First Hop Redundancy Protocols: Hot Standby Router Protocol

A Cisco proprietary protocol, Hot Standby Router Protocol (HSRP), provides transparent failover of a gateway device in a network.

A minimum of two devices are required to enable Hot Standby Router Protocol.

One of the devices acts as the active gateway in the network whilst the other remains in a standby position ready to take over in the event of a failure.

Both devices are configured with a virtual IP address and a group number. The virtual IP address acts as the gateway for that subnet. All devices sharing that virtual IP address must also be configured with the same group number.

A device configured with a virtual IP address and group number will also utilise a virtual MAC address.

HSRP will elect an active router when there are multiple devices sharing a group number and the same virtual IP address. The router with the highest group priority, a default of 100, will succeed as the active router. If there is a tie, then the router with the highest IP address on the subnet (the non-virtual IP address) will be chosen as the preferred active router.

If a new router with a higher priority joins the group, there will not be an automatic re-election of the active router – pre-emption is disabled by default.

For HSRP to function, the router must have a separate IP address in the same subnet that the router will have a virtual IP address configured in.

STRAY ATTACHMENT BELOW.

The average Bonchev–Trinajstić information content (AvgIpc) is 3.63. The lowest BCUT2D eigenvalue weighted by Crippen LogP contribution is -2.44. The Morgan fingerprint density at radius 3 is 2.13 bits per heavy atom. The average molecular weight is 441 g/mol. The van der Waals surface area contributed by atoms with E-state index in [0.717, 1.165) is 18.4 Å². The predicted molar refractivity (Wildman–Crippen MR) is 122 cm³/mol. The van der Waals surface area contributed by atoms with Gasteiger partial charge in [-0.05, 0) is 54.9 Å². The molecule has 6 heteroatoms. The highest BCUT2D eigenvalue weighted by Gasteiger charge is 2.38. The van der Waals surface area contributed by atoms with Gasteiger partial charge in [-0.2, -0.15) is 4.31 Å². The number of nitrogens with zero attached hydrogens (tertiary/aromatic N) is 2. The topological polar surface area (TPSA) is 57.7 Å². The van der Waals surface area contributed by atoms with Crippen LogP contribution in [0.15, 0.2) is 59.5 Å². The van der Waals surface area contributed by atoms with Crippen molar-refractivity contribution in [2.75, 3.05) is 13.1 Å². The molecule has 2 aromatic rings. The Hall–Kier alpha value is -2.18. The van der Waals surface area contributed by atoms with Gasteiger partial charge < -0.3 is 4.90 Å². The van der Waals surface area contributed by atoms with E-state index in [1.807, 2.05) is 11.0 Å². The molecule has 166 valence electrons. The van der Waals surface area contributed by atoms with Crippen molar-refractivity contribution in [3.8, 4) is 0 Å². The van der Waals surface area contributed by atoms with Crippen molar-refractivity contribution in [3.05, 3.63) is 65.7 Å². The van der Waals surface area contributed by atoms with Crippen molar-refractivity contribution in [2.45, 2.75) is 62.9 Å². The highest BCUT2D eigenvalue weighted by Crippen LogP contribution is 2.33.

Interfaces configured with HSRP send hello messages to detect failure and designate the role (active/standby) routers.

If a standby device does receive a hello message from an active device, the second highest priority detected device will change its role from standby to active. This is transparent to other hosts on the network as the virtual MAC address will move from one gateway to the other.

There are two versions of HSRP, HSRPv1 and HSRPv2.


HSRP version 1 can support group numbers between 0 to 255, and utilises second timer values for sending Hello messages to peers. is the multicast address that HSRPv1 utilises to communicate with other HSRPv1 enabled devices.

A router running HSRPv1 can be identified by it’s virtual MAC address utilising a range of 0000.0c07.acXX. XX will be a hex value that identifies the group number being utilised.


HSRP version 2 improves on version 1 in several factors. There can be group numbers between 0 and 4095. is the multicast address that HSRPv2 utilises to communicate with other HSRPv2 enabled devices.

Lastly, HSRPv2 uses another virtual MAC address – this time with 0000.0c9f.fXXX



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